The parole board has on Friday denied the application of former South African paralympic athlete Oscar Pistorius, who shot and killed his girlfriend Reeva Steenkamp in 2013. The department of correctional services said it denied Pistorius' parole as he did not meet the minimum detention term.
Steenkamp’s family opposed his bid and gave verbal and written statements at the hearing on the impact the murder has had on them, their lawyer, Tania Koen, said.
“June is not looking forward to it, but [she is] doing it for Reeva,” Koen said on Thursday, referring to Reeva’s mother, June Steenkamp.
He met Reeva’s father last year when participating in a process known as victim-offender dialogue, a part of the restorative justice programme that brings parties affected by a crime together in a bid to achieve closure.
The closed-door parole board meeting was scheduled to start at 10am at Atteridgeville Prison near Pretoria.
READ: Timeline | Will Oscar be paroled this month?
The independent parole board must determine, among other issues, whether Pistorius is at risk of committing similar crimes in the future, Atteridgeville Prison spokesperson Singabakho Nxumalo said.
It will also consider his disciplinary record, training programmes in prison and his physical and mental state, officials said.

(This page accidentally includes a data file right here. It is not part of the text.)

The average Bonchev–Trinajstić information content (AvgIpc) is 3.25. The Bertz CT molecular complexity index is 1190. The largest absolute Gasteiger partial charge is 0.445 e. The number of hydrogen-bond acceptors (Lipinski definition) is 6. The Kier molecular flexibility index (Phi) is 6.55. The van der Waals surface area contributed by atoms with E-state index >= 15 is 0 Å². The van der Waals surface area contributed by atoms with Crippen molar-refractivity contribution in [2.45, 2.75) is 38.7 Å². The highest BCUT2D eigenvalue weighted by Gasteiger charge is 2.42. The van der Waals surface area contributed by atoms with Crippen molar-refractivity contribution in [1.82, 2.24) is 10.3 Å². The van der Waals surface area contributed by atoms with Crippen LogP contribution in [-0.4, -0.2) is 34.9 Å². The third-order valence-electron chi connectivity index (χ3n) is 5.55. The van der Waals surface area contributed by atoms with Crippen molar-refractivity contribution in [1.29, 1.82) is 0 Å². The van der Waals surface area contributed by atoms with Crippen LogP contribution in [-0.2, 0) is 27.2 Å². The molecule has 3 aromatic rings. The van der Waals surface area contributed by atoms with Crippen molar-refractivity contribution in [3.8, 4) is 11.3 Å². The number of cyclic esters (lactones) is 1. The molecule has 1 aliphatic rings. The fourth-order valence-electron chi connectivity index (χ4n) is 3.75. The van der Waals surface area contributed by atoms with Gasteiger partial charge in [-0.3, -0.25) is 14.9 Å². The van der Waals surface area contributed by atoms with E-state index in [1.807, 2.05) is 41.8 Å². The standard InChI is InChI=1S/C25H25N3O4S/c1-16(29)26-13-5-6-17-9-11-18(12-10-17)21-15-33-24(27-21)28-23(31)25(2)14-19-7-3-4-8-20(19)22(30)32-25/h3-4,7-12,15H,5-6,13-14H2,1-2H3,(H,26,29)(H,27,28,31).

Pistorius’ lawyer, Julian Knight, said that he was “not in a position to comment until such time as the parole board has made a decision”.
Once the darling of the Paralympic movement for pushing for greater recognition and acceptance of disabled athletes, Pistorius shot dead Steenkamp, a model and law student, in his bathroom on February 14 2013.
Pistorius, a gun enthusiast, told the court that he believed Steenkamp to be an intruder, prompting him to shoot her several times with ammunition designed to inflict maximum damage to the human body.
He was first imprisoned in 2014 for a five-year sentence for culpable homicide. He was released in 2015 after serving a sixth of that sentence. On appeal, Pistorius’ conviction was overturned and his sentence increased to six years and then 13 years for murder, in 2016. Prosecutors argued that the initial sentence was too lenient.